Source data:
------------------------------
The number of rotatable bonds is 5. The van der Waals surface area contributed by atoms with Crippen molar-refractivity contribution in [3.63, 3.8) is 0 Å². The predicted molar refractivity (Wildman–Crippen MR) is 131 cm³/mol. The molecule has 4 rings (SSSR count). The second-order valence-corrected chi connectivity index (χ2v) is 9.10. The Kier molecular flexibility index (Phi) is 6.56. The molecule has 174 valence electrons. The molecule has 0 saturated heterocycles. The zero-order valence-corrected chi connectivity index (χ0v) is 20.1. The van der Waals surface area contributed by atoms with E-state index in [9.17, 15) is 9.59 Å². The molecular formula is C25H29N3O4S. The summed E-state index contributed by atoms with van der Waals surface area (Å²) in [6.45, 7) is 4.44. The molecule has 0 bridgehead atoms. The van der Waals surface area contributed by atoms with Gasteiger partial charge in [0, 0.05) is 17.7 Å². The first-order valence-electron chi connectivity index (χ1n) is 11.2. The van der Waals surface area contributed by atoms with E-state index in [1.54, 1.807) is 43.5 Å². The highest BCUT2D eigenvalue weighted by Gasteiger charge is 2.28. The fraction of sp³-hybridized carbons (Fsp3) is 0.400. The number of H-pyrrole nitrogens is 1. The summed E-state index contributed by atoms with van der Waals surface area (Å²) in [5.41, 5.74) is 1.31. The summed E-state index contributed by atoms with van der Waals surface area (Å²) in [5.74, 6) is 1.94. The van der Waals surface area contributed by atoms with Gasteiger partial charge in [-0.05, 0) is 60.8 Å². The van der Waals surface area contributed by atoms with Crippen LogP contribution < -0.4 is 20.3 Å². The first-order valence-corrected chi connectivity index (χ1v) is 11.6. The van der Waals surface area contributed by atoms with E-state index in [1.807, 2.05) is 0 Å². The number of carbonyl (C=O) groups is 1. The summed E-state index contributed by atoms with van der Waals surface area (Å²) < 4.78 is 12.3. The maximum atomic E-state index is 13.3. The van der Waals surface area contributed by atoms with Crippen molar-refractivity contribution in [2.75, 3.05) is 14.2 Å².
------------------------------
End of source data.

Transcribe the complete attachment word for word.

The number of rotatable bonds is 5. The van der Waals surface area contributed by atoms with Crippen molar-refractivity contribution in [3.63, 3.8) is 0 Å². The predicted molar refractivity (Wildman–Crippen MR) is 131 cm³/mol. The molecule has 4 rings (SSSR count). The second-order valence-corrected chi connectivity index (χ2v) is 9.10. The Kier molecular flexibility index (Phi) is 6.56. The molecule has 174 valence electrons. The molecule has 0 saturated heterocycles. The zero-order valence-corrected chi connectivity index (χ0v) is 20.1. The van der Waals surface area contributed by atoms with E-state index in [9.17, 15) is 9.59 Å². The molecular formula is C25H29N3O4S. The summed E-state index contributed by atoms with van der Waals surface area (Å²) in [6.45, 7) is 4.44. The molecule has 0 bridgehead atoms. The van der Waals surface area contributed by atoms with Gasteiger partial charge in [0, 0.05) is 17.7 Å². The first-order valence-electron chi connectivity index (χ1n) is 11.2. The van der Waals surface area contributed by atoms with E-state index in [1.54, 1.807) is 43.5 Å². The highest BCUT2D eigenvalue weighted by Gasteiger charge is 2.28. The fraction of sp³-hybridized carbons (Fsp3) is 0.400. The number of H-pyrrole nitrogens is 1. The summed E-state index contributed by atoms with van der Waals surface area (Å²) in [5.41, 5.74) is 1.31. The summed E-state index contributed by atoms with van der Waals surface area (Å²) in [5.74, 6) is 1.94. The van der Waals surface area contributed by atoms with Gasteiger partial charge in [-0.05, 0) is 60.8 Å². The van der Waals surface area contributed by atoms with Crippen LogP contribution < -0.4 is 20.3 Å². The first-order valence-corrected chi connectivity index (χ1v) is 11.6. The van der Waals surface area contributed by atoms with E-state index in [1.807, 2.05) is 0 Å². The number of carbonyl (C=O) groups is 1. The summed E-state index contributed by atoms with van der Waals surface area (Å²) < 4.78 is 12.3. The maximum atomic E-state index is 13.3. The van der Waals surface area contributed by atoms with Crippen molar-refractivity contribution in [2.75, 3.05) is 14.2 Å².